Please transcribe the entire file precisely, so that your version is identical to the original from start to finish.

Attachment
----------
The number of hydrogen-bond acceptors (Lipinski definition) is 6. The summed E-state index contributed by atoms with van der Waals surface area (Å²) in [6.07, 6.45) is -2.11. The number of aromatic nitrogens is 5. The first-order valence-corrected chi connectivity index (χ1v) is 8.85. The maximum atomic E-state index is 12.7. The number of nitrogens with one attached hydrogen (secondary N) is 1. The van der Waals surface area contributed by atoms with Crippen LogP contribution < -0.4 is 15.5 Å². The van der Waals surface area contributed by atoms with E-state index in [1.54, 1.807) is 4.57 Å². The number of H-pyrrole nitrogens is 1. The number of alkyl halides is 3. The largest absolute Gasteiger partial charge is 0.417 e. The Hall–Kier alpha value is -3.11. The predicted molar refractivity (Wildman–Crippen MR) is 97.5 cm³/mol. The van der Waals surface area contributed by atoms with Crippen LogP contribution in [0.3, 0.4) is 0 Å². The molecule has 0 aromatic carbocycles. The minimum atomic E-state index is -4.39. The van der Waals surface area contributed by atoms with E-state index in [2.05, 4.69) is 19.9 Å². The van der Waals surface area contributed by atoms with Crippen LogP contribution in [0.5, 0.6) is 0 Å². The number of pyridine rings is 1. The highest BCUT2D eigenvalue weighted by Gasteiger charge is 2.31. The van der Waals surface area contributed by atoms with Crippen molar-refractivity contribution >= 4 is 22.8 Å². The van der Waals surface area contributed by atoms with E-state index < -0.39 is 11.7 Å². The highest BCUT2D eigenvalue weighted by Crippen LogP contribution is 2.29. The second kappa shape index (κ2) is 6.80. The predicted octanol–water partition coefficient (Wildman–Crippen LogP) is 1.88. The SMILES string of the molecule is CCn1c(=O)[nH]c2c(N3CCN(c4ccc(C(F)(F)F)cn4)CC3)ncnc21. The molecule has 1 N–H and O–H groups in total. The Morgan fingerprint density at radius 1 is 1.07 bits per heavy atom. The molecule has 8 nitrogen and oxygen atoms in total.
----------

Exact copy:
The number of hydrogen-bond acceptors (Lipinski definition) is 6. The summed E-state index contributed by atoms with van der Waals surface area (Å²) in [6.07, 6.45) is -2.11. The number of aromatic nitrogens is 5. The first-order valence-corrected chi connectivity index (χ1v) is 8.85. The maximum atomic E-state index is 12.7. The number of nitrogens with one attached hydrogen (secondary N) is 1. The van der Waals surface area contributed by atoms with Crippen LogP contribution < -0.4 is 15.5 Å². The van der Waals surface area contributed by atoms with E-state index in [1.54, 1.807) is 4.57 Å². The number of H-pyrrole nitrogens is 1. The number of alkyl halides is 3. The largest absolute Gasteiger partial charge is 0.417 e. The Hall–Kier alpha value is -3.11. The predicted molar refractivity (Wildman–Crippen MR) is 97.5 cm³/mol. The van der Waals surface area contributed by atoms with Crippen LogP contribution in [0.3, 0.4) is 0 Å². The molecule has 0 aromatic carbocycles. The minimum atomic E-state index is -4.39. The van der Waals surface area contributed by atoms with E-state index in [2.05, 4.69) is 19.9 Å². The van der Waals surface area contributed by atoms with Crippen LogP contribution in [0.5, 0.6) is 0 Å². The number of pyridine rings is 1. The highest BCUT2D eigenvalue weighted by Gasteiger charge is 2.31. The van der Waals surface area contributed by atoms with Crippen molar-refractivity contribution >= 4 is 22.8 Å². The van der Waals surface area contributed by atoms with E-state index < -0.39 is 11.7 Å². The highest BCUT2D eigenvalue weighted by Crippen LogP contribution is 2.29. The second kappa shape index (κ2) is 6.80. The predicted octanol–water partition coefficient (Wildman–Crippen LogP) is 1.88. The SMILES string of the molecule is CCn1c(=O)[nH]c2c(N3CCN(c4ccc(C(F)(F)F)cn4)CC3)ncnc21. The molecule has 1 N–H and O–H groups in total. The Morgan fingerprint density at radius 1 is 1.07 bits per heavy atom. The molecule has 8 nitrogen and oxygen atoms in total.